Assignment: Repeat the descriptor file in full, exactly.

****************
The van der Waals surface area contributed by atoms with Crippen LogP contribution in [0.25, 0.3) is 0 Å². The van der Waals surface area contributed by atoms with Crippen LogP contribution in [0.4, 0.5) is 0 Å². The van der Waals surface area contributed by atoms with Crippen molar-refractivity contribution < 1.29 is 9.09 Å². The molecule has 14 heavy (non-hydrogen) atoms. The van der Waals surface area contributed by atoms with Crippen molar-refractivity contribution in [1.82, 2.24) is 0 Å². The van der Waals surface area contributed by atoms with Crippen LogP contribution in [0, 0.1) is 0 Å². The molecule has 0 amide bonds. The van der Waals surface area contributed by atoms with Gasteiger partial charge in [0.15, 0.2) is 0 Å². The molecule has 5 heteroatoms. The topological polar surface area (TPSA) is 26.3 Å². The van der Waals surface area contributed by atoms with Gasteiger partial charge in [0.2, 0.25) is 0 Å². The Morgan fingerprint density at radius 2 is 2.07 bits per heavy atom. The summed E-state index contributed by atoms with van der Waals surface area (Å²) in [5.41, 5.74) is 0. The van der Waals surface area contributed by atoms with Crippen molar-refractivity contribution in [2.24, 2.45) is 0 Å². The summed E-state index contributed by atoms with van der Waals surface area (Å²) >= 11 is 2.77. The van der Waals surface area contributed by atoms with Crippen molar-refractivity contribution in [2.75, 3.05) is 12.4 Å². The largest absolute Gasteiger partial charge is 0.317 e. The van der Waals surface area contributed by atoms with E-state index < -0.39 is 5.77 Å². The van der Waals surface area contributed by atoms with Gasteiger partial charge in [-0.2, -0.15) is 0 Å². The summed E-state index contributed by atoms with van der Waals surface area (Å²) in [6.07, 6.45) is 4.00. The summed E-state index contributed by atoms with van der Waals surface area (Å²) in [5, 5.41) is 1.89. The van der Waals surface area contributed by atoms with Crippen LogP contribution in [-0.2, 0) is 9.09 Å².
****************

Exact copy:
The van der Waals surface area contributed by atoms with Crippen LogP contribution in [0.25, 0.3) is 0 Å². The van der Waals surface area contributed by atoms with Crippen LogP contribution in [0.4, 0.5) is 0 Å². The van der Waals surface area contributed by atoms with Crippen molar-refractivity contribution < 1.29 is 9.09 Å². The molecule has 14 heavy (non-hydrogen) atoms. The van der Waals surface area contributed by atoms with Crippen molar-refractivity contribution in [1.82, 2.24) is 0 Å². The van der Waals surface area contributed by atoms with Crippen LogP contribution in [0, 0.1) is 0 Å². The molecule has 0 amide bonds. The van der Waals surface area contributed by atoms with Gasteiger partial charge in [0.15, 0.2) is 0 Å². The molecule has 5 heteroatoms. The topological polar surface area (TPSA) is 26.3 Å². The van der Waals surface area contributed by atoms with Gasteiger partial charge in [0.2, 0.25) is 0 Å². The Morgan fingerprint density at radius 2 is 2.07 bits per heavy atom. The summed E-state index contributed by atoms with van der Waals surface area (Å²) in [5.41, 5.74) is 0. The van der Waals surface area contributed by atoms with Crippen molar-refractivity contribution in [2.24, 2.45) is 0 Å². The summed E-state index contributed by atoms with van der Waals surface area (Å²) >= 11 is 2.77. The van der Waals surface area contributed by atoms with Crippen molar-refractivity contribution in [2.75, 3.05) is 12.4 Å². The largest absolute Gasteiger partial charge is 0.317 e. The van der Waals surface area contributed by atoms with E-state index < -0.39 is 5.77 Å². The van der Waals surface area contributed by atoms with Gasteiger partial charge in [-0.2, -0.15) is 0 Å². The summed E-state index contributed by atoms with van der Waals surface area (Å²) in [6.07, 6.45) is 4.00. The summed E-state index contributed by atoms with van der Waals surface area (Å²) in [5, 5.41) is 1.89. The van der Waals surface area contributed by atoms with Crippen LogP contribution in [-0.2, 0) is 9.09 Å².